The Opinions direct that pre-disclosure secrecy examination procedures mandated by the OGI Regulations be improved, to properly handle the relationship between open government and ensuring the protection of state secrets under China’s Law on Safeguarding State Secrets. While China has made some progress in attempting to clarify and regularize its system for who can and how to classify and de-classify state secrets,[5] and some Chinese plaintiffs have successfully challenged the authority of a defendant to classify certain information, the broad scope of the definition of what is a state secret and lack of procedures whereby the public can challenge secrecy classification decisions and assertions on their merits have meant that the state secrets exemption remains an expansive loophole in the open government project. The fact that the OGI Regulations also penalize officials who release information that should not be disclosed makes it all too easy to simply refuse a disclosure request on secrecy grounds. Nonetheless, Chinese courts have on occasion disagreed with a government agency’s assertion of a state secrets defense to non-disclosure and, over the last few years, information relating to budgets and government expenses, soil pollution, and administrative penalty decisions that had once been protected as a state secret is now recognized to be public record.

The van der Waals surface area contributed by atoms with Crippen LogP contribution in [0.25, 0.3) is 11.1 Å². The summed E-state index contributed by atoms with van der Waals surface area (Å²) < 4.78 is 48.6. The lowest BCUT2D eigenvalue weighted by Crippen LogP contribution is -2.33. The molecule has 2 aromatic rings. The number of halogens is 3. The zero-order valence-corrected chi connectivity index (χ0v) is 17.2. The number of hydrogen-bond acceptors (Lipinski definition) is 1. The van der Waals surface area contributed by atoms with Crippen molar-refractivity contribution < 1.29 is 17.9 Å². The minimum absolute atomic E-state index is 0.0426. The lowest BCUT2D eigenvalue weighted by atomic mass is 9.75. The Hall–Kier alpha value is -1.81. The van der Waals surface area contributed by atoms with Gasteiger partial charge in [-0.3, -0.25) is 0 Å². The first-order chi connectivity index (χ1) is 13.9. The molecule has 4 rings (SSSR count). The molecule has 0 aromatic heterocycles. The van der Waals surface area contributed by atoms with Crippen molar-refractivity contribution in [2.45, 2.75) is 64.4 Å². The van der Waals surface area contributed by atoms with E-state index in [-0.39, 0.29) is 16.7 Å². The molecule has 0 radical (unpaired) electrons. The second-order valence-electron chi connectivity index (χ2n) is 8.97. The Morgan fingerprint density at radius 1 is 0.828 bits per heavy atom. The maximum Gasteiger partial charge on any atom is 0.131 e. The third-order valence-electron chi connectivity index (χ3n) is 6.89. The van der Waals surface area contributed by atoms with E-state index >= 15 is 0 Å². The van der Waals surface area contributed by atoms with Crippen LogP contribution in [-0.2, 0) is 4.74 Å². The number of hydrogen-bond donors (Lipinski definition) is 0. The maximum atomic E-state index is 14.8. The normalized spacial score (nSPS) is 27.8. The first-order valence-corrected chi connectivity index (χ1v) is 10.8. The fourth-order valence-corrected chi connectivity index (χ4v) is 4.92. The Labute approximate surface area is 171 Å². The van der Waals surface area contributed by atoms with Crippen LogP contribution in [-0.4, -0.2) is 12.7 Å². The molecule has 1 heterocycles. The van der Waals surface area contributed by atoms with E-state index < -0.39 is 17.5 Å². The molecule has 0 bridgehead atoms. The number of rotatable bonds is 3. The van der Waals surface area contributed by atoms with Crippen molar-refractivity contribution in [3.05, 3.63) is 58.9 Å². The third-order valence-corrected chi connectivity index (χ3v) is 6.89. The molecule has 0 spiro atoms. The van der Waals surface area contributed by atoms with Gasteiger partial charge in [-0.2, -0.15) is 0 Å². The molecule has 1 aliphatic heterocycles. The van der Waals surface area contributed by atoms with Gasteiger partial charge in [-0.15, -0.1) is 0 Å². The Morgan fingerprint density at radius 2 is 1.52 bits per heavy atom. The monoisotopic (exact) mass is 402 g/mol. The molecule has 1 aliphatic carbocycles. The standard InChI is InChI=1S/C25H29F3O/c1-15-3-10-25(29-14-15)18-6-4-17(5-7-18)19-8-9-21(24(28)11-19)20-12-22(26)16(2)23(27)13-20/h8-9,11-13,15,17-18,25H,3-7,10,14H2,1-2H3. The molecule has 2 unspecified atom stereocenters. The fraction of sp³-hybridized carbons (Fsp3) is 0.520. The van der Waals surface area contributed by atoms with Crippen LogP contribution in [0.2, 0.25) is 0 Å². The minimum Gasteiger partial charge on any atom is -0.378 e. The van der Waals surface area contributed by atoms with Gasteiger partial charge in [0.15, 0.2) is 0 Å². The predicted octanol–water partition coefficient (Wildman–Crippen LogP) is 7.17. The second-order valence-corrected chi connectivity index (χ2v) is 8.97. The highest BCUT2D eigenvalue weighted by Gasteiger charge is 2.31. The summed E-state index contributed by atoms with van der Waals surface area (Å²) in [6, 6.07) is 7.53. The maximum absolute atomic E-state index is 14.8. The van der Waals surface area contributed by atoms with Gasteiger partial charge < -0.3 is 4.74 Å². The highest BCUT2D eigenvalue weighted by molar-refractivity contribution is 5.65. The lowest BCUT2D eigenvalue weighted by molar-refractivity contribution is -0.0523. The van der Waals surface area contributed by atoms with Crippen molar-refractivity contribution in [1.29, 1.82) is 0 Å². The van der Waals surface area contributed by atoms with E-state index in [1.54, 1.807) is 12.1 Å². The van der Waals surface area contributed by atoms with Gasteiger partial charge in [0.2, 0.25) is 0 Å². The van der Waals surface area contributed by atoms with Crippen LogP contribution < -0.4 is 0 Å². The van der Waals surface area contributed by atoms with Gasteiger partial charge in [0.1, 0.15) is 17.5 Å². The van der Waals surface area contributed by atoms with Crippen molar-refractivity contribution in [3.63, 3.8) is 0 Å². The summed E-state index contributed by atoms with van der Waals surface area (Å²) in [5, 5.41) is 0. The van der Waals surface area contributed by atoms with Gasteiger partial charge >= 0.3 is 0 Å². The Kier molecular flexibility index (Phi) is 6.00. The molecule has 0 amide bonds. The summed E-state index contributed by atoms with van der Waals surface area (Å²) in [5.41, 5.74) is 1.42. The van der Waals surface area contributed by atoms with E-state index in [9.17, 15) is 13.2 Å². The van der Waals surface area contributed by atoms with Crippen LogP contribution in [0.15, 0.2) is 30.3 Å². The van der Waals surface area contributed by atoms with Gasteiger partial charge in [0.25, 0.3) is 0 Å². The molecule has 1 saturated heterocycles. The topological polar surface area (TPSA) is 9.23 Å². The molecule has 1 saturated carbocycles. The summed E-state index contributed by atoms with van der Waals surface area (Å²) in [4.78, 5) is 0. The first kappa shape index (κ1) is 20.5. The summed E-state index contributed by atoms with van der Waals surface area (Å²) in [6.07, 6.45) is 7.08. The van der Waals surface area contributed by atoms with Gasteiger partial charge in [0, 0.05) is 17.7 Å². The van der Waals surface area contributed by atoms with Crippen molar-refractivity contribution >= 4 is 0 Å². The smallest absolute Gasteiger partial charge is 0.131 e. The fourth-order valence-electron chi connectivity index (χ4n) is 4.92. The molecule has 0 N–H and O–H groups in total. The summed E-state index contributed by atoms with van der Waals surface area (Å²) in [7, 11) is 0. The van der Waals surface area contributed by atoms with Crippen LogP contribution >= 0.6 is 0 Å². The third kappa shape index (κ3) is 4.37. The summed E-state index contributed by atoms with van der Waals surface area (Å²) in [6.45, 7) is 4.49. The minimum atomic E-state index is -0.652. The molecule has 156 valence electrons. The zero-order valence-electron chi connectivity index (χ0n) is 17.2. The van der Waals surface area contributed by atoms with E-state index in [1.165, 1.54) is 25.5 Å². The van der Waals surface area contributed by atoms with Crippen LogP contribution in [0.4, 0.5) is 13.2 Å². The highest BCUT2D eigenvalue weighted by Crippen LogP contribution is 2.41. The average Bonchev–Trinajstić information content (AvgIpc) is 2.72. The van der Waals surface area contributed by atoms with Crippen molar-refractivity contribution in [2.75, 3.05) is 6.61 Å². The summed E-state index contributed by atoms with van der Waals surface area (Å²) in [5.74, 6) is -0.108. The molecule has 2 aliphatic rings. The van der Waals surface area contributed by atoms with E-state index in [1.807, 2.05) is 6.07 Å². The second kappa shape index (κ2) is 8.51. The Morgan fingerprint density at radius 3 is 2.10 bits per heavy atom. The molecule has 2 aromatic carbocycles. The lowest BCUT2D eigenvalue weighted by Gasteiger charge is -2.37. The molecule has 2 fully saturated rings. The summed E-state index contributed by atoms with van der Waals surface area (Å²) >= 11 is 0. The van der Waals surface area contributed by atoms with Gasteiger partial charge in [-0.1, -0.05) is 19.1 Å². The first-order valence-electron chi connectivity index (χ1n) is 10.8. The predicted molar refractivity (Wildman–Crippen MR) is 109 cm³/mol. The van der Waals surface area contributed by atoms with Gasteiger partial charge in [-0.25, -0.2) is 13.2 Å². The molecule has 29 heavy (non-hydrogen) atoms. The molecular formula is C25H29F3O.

As an accountability measure, the Opinions further require government agencies to publish and update lists of their specific administrative powers and responsibilities, so that the public can be clear about their tasks and powers, as well as their limitations. These lists are a new mechanism designed by the current administration to constrain and prevent abuse of government power, what Xi has referred to as “restraining power in a cage of regulations.”[6] While Premier Li Keqiang has announced a new principle that market players can do whatever is not specifically prohibited by law, government agencies are forbidden to take action unless they are specifically authorized to do so by law. As of March 2014, 60 central departments had published lists of their approval authority in respect of some 1,235 items and, as of the end of 2015, all 31 provincial level governments had published their “power lists,” while 24 of those had also published “responsibility lists.” The Opinions require municipal and country governments to publish both kinds of lists by the end of 2016. Similarly, all administrative user and special project fees are required to be made public, to help eliminate all unauthorized government fee collections through transparency.